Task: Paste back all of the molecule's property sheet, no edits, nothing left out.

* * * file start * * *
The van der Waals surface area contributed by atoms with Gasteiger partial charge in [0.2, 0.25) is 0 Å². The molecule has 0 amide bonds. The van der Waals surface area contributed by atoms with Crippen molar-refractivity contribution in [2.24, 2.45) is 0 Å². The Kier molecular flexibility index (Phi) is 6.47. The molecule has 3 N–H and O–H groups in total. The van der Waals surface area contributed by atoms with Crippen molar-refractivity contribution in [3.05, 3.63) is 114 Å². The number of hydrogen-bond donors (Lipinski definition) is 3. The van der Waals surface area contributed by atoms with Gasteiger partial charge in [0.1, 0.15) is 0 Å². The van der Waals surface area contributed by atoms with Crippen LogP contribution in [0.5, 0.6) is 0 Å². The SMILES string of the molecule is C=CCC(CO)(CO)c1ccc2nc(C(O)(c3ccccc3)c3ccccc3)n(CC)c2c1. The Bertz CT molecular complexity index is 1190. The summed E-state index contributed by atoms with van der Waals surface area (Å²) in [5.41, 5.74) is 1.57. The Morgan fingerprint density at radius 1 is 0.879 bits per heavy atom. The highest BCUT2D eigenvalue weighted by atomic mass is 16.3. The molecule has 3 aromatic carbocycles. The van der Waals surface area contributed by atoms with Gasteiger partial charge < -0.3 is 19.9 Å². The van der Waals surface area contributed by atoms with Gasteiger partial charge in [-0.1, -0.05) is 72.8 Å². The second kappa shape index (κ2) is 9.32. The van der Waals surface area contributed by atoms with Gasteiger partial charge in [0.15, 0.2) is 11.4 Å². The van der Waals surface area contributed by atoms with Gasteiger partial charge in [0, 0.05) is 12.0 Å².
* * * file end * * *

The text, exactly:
The van der Waals surface area contributed by atoms with Gasteiger partial charge in [0.2, 0.25) is 0 Å². The molecule has 0 amide bonds. The van der Waals surface area contributed by atoms with Crippen molar-refractivity contribution in [2.24, 2.45) is 0 Å². The Kier molecular flexibility index (Phi) is 6.47. The molecule has 3 N–H and O–H groups in total. The van der Waals surface area contributed by atoms with Crippen molar-refractivity contribution in [3.05, 3.63) is 114 Å². The number of hydrogen-bond donors (Lipinski definition) is 3. The van der Waals surface area contributed by atoms with Gasteiger partial charge in [0.1, 0.15) is 0 Å². The van der Waals surface area contributed by atoms with Crippen LogP contribution in [0.5, 0.6) is 0 Å². The SMILES string of the molecule is C=CCC(CO)(CO)c1ccc2nc(C(O)(c3ccccc3)c3ccccc3)n(CC)c2c1. The Bertz CT molecular complexity index is 1190. The summed E-state index contributed by atoms with van der Waals surface area (Å²) in [5.41, 5.74) is 1.57. The Morgan fingerprint density at radius 1 is 0.879 bits per heavy atom. The highest BCUT2D eigenvalue weighted by atomic mass is 16.3. The molecule has 3 aromatic carbocycles. The van der Waals surface area contributed by atoms with Gasteiger partial charge < -0.3 is 19.9 Å². The van der Waals surface area contributed by atoms with Gasteiger partial charge in [-0.1, -0.05) is 72.8 Å². The second kappa shape index (κ2) is 9.32. The van der Waals surface area contributed by atoms with Gasteiger partial charge in [0.15, 0.2) is 11.4 Å². The van der Waals surface area contributed by atoms with Gasteiger partial charge in [0, 0.05) is 12.0 Å².